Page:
Wednesday, October 20, 2010
Fire, Frost and Fertilizer
Hello everyone! I must apologize for being MIA this past week. Admittedly, I'm still slowly adjusting to the change in seasons - my motivation to get things done seems to be deminishing as the days become shorter. It seems as though my fall veggies are feeling the same way as their growth has slowed way down.
A few weeks ago, we had a cord and a half of wood delivered. We love our fires so hopefully, this will get us through the winter. Last year, we burned almost two cords. One of my favorite things is coming home from a stressful workday (especially when it's cold and rainy outside) and seeing that Marc has gotten a good fire going. I feel instantly better.
The nights are dropping down into the mid to upper 30's F now and this morning, I noticed frost on our front lawn. Luckily, it didn't reach back into the garden. I guess it's time to put up the hoops and plant garlic. It will be a busy weekend for sure.
On a final note, I came across this rather disturbing NY Times article this morning. Here is an except:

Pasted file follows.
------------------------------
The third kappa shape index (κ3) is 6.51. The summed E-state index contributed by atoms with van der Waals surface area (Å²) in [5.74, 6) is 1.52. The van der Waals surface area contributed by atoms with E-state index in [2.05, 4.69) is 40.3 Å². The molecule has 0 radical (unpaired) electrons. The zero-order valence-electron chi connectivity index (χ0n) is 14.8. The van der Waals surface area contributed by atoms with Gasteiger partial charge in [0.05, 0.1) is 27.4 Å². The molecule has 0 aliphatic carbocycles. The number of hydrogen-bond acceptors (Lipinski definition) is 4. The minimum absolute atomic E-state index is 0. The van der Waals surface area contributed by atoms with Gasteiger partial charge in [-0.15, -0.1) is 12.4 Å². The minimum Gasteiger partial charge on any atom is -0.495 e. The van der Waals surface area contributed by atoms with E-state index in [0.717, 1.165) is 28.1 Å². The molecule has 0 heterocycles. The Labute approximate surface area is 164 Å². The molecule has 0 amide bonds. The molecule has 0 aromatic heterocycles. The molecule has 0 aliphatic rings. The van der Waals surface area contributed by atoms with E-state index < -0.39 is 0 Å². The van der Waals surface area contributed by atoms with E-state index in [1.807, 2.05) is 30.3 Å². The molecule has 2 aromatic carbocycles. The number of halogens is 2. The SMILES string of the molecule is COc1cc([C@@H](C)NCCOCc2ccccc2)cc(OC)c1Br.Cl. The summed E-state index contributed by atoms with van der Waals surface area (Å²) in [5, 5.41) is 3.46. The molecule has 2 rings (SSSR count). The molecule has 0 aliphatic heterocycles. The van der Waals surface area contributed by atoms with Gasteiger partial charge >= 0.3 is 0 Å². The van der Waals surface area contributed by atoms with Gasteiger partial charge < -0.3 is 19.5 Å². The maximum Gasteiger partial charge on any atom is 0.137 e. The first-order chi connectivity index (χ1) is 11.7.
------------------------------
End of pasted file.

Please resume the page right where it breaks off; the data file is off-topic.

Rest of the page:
"Saskatchewan is home base for the Potash Corporation, the fertilizer company...A consortium of state-backed Chinese companies and financiers may make a takeover offer for Potash that rivals a $38.6 billion hostile bid from BHP Billiton, and that prospect has lawmakers in Washington, regulators in Canada and bankers on Wall Street all talking...45 percent of Potash’s production is sold to farmers in North America. The big worry, in part, is that the Chinese could seek to redirect that supply to China, starving other counties of a much-needed commodity."
Our world seems to operate on the notion that all of the material things we take for granted in our daily lives will be readily available to us in perpetuity. It makes me wonder how the present and future conflicts between countries and multi-national corporations over the world's precious resources (in this case, fertilizer) will impact our children's generation. All the more reason, in my opinion, why it's imperative that we as individuals take on more responsiblity for own personal (and sustainable) food production.
Should we be alarmed?